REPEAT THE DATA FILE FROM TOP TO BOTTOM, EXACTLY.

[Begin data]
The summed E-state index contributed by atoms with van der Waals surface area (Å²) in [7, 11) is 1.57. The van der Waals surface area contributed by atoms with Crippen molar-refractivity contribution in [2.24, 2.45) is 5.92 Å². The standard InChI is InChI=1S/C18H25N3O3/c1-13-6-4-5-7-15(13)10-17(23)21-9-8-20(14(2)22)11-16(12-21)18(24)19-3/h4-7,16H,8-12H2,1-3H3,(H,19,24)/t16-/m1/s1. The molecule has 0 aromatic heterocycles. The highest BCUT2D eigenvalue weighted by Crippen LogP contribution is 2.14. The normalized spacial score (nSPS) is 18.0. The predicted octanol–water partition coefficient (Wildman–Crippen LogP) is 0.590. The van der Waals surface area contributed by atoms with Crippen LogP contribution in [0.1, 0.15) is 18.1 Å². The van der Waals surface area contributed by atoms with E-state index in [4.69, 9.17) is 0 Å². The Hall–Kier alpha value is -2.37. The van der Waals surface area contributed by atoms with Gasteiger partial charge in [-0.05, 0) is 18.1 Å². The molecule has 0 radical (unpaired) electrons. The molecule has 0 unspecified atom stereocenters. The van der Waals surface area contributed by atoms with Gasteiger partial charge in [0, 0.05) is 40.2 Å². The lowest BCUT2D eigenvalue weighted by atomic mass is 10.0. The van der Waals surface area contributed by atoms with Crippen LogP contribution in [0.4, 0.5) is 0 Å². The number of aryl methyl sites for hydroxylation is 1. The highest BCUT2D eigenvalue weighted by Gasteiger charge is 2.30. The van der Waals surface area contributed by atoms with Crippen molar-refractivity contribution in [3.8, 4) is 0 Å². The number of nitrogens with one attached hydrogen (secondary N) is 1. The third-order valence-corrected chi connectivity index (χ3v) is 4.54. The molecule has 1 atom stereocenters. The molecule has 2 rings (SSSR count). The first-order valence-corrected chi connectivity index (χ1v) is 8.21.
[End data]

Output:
The summed E-state index contributed by atoms with van der Waals surface area (Å²) in [7, 11) is 1.57. The van der Waals surface area contributed by atoms with Crippen molar-refractivity contribution in [2.24, 2.45) is 5.92 Å². The standard InChI is InChI=1S/C18H25N3O3/c1-13-6-4-5-7-15(13)10-17(23)21-9-8-20(14(2)22)11-16(12-21)18(24)19-3/h4-7,16H,8-12H2,1-3H3,(H,19,24)/t16-/m1/s1. The molecule has 0 aromatic heterocycles. The highest BCUT2D eigenvalue weighted by Crippen LogP contribution is 2.14. The normalized spacial score (nSPS) is 18.0. The predicted octanol–water partition coefficient (Wildman–Crippen LogP) is 0.590. The van der Waals surface area contributed by atoms with Crippen LogP contribution in [0.1, 0.15) is 18.1 Å². The van der Waals surface area contributed by atoms with E-state index in [4.69, 9.17) is 0 Å². The Hall–Kier alpha value is -2.37. The van der Waals surface area contributed by atoms with Gasteiger partial charge in [-0.05, 0) is 18.1 Å². The molecule has 0 radical (unpaired) electrons. The molecule has 0 unspecified atom stereocenters. The van der Waals surface area contributed by atoms with Gasteiger partial charge in [0, 0.05) is 40.2 Å². The lowest BCUT2D eigenvalue weighted by atomic mass is 10.0. The van der Waals surface area contributed by atoms with Crippen LogP contribution in [0.4, 0.5) is 0 Å². The number of aryl methyl sites for hydroxylation is 1. The highest BCUT2D eigenvalue weighted by Gasteiger charge is 2.30. The van der Waals surface area contributed by atoms with Crippen molar-refractivity contribution in [3.8, 4) is 0 Å². The number of nitrogens with one attached hydrogen (secondary N) is 1. The third-order valence-corrected chi connectivity index (χ3v) is 4.54. The molecule has 1 atom stereocenters. The molecule has 2 rings (SSSR count). The first-order valence-corrected chi connectivity index (χ1v) is 8.21.